100 years ago, Mata Hari left this world blowing a kiss to the men who killed her. To movie buffs, she’s the origin of the femme fetale character: a double-agent who used her sensuality to seduce secrets out of powerful men. But in reality, she was Margaretha Geertruida MacLeod, an exotic dancer recruited by both sides in WWI. However, she wasn’t very good at her job. Mata Hari was a courtesan when the Deuxième Bureau first approached her. They wanted her to obtain classified information from the Crown Prince Wilhelm. Meanwhile, a German general had also recruited her to counter-spy on the French. Neither side received anything but gossip on the oppositions’ sex lives. Germany finally exposed her secret identity as agent H-21. A French firing squad executed her, and her embalmed remains—sent to the Museum of Anatomy in Paris—have been missing since the 1950s.
Flora joined the Serbian Red Cross during World War I. She advanced to the rank of sergeant-major in the Serbian army, quickly gaining respect from her fellow male soldiers. Well-known for sitting around with her soldiers, smoking and playing cards, she was addressed as “brother” by those who fought with her. Flora earned the Order of the Star of Karađorđe, the highest Serbian decoration, after she was wounded by a grenade in hand-to-hand combat. Even after the war ended, Flora continued to fight. She was quoted as saying “I never loved anything so much in my life” as soldiering.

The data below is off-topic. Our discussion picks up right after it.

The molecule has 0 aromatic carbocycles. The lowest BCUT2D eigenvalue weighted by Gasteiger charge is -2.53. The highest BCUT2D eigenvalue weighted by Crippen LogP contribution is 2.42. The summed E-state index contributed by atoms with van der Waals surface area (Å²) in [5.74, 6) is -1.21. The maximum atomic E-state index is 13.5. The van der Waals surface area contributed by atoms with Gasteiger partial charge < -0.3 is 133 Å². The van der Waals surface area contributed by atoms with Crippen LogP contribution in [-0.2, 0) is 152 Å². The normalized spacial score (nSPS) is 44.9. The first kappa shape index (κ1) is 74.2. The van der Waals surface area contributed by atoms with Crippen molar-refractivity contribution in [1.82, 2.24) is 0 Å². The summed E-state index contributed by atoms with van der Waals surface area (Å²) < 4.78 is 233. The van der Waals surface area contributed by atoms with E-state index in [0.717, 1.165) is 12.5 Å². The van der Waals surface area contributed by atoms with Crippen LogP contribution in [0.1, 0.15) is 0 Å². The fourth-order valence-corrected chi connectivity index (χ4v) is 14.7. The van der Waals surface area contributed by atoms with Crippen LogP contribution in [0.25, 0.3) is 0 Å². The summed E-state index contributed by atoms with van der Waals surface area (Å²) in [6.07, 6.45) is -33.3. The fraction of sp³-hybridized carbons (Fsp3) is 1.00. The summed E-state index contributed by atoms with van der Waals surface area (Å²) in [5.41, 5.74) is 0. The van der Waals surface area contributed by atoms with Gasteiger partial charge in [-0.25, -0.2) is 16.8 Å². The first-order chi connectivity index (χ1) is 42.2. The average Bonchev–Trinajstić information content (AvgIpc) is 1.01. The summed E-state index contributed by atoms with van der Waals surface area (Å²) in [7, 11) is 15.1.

I’m a big fan of anything witchy, and these teens and twenty-somethings took the trope to new heights. Russian women are no strangers to war. The Battalion of Death made deserting male soldiers ashamed of their sex in WWI. Later, the WWII Night Witches sent fear into the Nazis who met them in the skies. This group of female pilots only flew at night, piloting planes that were made out of plywood and canvas. Wearing secondhand uniforms from the men, each lady completed at least 8 missions a night. The regiment’s primary objective was bombing the German forces, who found their planes difficult to shoot down. The Germans learned that the noise of the Polikarpov Po-2 biplanes, which they likened to a witch’s broomstick, meant they were in for a rough night.
The Women’s Auxiliary Army Corps
All the women of the WAAC (later, simply the WAC) are heroes, but special attention must be paid to the 40 black women who entered Fort Des Moines in the summer of 1942. After fighting tooth and
nail for their chance to aid the war effort, these women trained to operate switchboards, drive convoy vehicles, and maintain army tanks, on top of a dozen other specialized fields. Many went on to accomplish remarkable feats for black history. Charity Adams Earley, the first black woman in the WAAC, advanced to the rank of Lt. Colonel and commanded the first battalion of black women to serve overseas. Hulda Defreese drew contour maps for soldiers training at Fort Huachuca. Sammie M. Rice sailed abroad as part of the first group of black nurses.